Devon community hospitals
Health Scrutiny hears there will be no precipitate decisions on community hospitals – local conversations with CCG and RD&E offer chance to shape ‘place-based health systems’ around towns
In my third and final report from yesterday’s Health Scrutiny, I come to the report on the future of the hospitals by NEW Devon CCG and NHS Property Services, in response to the Committee’s request for clarification. (This arose from my presentations at the September and November meetings). While NHS PS stressed that in principle they will eventually have to charge market rents, Claire Wright elicited the useful information that currently NHS England are still paying for the buildings, and the company said they are ‘always happy to work with local communities to consider local services’. Scrutiny’s resolution requested that NHS PS ‘uphold this undertaking’ and keeps the Committee informed on the timeline for changes in the status of the hospitals.
The CCG’s Sonja Manton confirmed that the community conversations the CCG and RD&E are now promoting to develop ‘place-based systems‘ around ‘market towns’ – which have already begun in Honiton and Okehampton – can certainly include the services people want to have delivered locally in the hospitals. While there are cost constraints and not everything which people want will necessarily be delivered, local communities can certainly discuss these services with the NHS organisations, as well as how voluntary organisations can help the NHS and adult social care. Okehampton’s Conservative county councillor, Kevin Ball (below front left, with Non-Aligned Group leader Frank Biederman behind), stressed the progress his community had made in the recent meeting in the town. He and Okehampton’s mayor, Jan Goffey, mentioned that FORCE Chemotherapy will soon be opening a service in the hospital.
In my speech (1:34:20) I welcomed the new ‘place-based’ focus and stressed the importance for towns like Seaton – which is 45 minutes to an hour from acute hospitals – of using the free space in the community hospital to deliver routine treatments and operations for which people currently have to go to Exeter. I pointed out that constituents complain to me all the time about the stress, strain and cost of repeated travelling, often when unwell, without parking, park-and-ride space or bus services – while Exeter complains of congestion!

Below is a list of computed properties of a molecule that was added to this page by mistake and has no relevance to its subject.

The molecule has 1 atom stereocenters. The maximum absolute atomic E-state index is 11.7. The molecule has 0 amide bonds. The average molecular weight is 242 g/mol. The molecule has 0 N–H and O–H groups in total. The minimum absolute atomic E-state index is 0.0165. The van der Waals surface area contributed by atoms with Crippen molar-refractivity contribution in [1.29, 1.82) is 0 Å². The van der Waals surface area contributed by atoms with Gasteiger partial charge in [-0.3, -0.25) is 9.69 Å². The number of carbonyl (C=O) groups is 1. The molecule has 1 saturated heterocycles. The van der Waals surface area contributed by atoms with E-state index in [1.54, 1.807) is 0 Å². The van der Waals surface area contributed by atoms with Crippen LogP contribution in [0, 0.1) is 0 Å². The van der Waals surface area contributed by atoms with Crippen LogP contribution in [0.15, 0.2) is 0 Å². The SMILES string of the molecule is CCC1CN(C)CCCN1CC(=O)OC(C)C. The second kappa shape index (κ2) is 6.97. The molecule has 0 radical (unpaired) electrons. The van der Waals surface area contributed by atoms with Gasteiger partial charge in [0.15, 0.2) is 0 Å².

I mentioned the request of the RD&E’s Em Wilkinson-Bryce, in Honiton last week, for the community to trust the NHS organisations, and said that a serious conversation about local services – in which the NHS takes on board what people want – would be the best way to create this. We wanted to keep the beds, but now they are gone proper ‘place-based’ strategies for each of our towns offer the prospect of working together with the NHS. Preparations are underway for a meeting similar to ‘Honiton’s Health Matters’ in Seaton in March, and I will give more information as soon as the date is fixed.
I’m making a new proposal to safeguard community stakes in community hospitals, tomorrow at Health Scrutiny
Community hospitals in Devon have always been built and maintained with a high degree of community involvement and support. In many cases, local communities took the initiative to build the hospitals and raised substantial part of the original funding, or even the entire funding of additional wings and facilities, as well as contributing to staff and other running costs, the introduction of new specialist services, etc.
Unlike Private Finance Initiatives undertaken in partnership with private companies, these ‘community finance initiatives’ – which sought no profit from their investments other than the improvement of the facilities and services they enabled – appear not to have secured their interests in the hospitals they helped to build. The Leagues of Friends and others who raised funds for hospitals trusted that their investments would continue to be used for the benefit of place-based health services in their local area.